Quite a few weeks have passed since the 10th ENYSSP (European Network of Young Specialists in Sport Psychology) Workshop that happened in Leipzig (Germany) between 31 October and 1 November. Now that the excitement levels have normalised, it is safe to reflect on the amazing experience.
I was surprised to realise that this was already my fourth workshop and I am becoming a veteran. Nevertheless, ENYSSP never stops surprising, supporting and inspiring. What always strikes me is that no one comes to ENYSSP Workshop to simply present their work. No, people come here to share experiences and learn from each other. And these are not only smooth success stories, but bruises and bumps along the road to finding the best way of doing sport psychology. In such an open environment a young professional realises “Hey, I am not alone, all these people are going/have gone though the same, I can learn from them, maybe they can learn from me too“.
This year’s workshop was themed “Sport Psychology in Youth Development” and, indeed, it provided excellent insights into equipping young athletes with mental skills for both sport and life. A twitter-facilitated panel discussion centred around creating a path for optimal youth development, while technology provided audience with an excellent opportunity to steer the discussion without disturbing the natural flow. Furthermore, Wim Keizer (Netherlands) in his oral communication shared experiences of developing mental skills training materials for young athletes. Imagery exercise: how would a cartoonist draw a sport psychologist?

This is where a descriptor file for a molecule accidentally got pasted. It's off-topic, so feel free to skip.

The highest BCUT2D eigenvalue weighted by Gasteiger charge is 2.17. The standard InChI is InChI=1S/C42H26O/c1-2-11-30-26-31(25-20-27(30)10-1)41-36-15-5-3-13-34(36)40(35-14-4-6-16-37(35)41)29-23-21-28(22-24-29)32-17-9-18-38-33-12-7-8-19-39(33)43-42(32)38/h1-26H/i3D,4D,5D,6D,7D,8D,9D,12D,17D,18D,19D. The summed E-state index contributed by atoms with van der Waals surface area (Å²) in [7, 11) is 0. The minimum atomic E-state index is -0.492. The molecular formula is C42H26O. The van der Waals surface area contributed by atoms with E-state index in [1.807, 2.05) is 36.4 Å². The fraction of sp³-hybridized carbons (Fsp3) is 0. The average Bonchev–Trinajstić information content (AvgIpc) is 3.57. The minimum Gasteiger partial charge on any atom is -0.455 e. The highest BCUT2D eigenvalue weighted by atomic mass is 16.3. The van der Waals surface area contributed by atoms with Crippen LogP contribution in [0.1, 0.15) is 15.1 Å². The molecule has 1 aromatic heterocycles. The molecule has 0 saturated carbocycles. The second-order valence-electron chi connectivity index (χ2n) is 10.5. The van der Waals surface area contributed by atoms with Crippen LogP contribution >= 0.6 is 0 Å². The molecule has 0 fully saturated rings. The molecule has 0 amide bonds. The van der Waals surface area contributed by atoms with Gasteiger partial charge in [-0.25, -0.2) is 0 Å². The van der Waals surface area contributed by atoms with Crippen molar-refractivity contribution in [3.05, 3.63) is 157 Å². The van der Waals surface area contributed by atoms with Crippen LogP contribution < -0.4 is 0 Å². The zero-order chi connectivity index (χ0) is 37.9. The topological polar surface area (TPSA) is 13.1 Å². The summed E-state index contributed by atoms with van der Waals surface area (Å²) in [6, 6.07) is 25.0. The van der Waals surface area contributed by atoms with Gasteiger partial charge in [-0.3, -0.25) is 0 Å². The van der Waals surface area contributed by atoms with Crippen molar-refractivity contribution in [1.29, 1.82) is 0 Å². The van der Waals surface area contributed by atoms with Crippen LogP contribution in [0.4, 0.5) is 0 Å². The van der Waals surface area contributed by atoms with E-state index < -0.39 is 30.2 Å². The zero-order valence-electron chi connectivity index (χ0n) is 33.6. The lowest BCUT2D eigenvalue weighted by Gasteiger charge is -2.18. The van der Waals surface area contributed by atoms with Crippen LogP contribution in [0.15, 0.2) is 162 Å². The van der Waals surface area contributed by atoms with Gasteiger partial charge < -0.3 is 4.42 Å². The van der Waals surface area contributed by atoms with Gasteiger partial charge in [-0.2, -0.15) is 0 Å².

Then we had some pretty amazing keynotes. Dr. Oliver Stoll (Germany) shared his 20 years of experience doing sport psychology in peak-performance sports. While Dr. Xavier Sanchez (United Kingdom), the first president of ENYSSP, shared research and applied implications on self-regulation and pressure in sport performance. Play it safe or play it risky? That is the question.
But the part were I, personally, learnt the most was the workshops. Hands-on, daring, sharing, discussing, challenging type of learning. Too bad I couldn’t attend all of them due to the parallel sessions. There was everything from empowering female coaches with mental training and integrating international athletes, through talent selection and peer consultations, to using juggling and online apps in mental training.
I and my colleague Lisa Novoradovskaya also conducted a workshop entitled “United by Sport: Teaching Young Athletes to Appreciate Diversity”, where we introduced some strategies for creating more positive sports environments. The participants learnt to recognise human differences and situations in which they matter or don’t, they got to experience the feelings caused by labelling, worked on separating facts from opinions and tackled physical barriers in fun activities.
Let’s not forget the beautiful poster session, where one could find not only some very fresh research findings or applied insights, but also ask the authors deeper questions, like “How did the data collection process go? What have you learnt? What would you do differently next time?”.
After all, the true stars of the workshop were coffee breaks and social events. These were times when so much coffee-and-cake-accompanied communication, networking and fun happened that some of us needed days to recover from “social hangover”.
Leipzig ENYSSP (#hypezigenyssp) experience was exciting, mentally stimulating and inspiring. Leipzig was also a special place for many of the participants, since it brought the EMSEP (European Masters in Sport and Exercise Psychology) students and graduates back together to the place where they all had spent a few memorable months. And, of course, no Leipzig experience would be complete without a….
See you next year?
Rita Dekšnytė, ENYSSP country representative for Lithuania.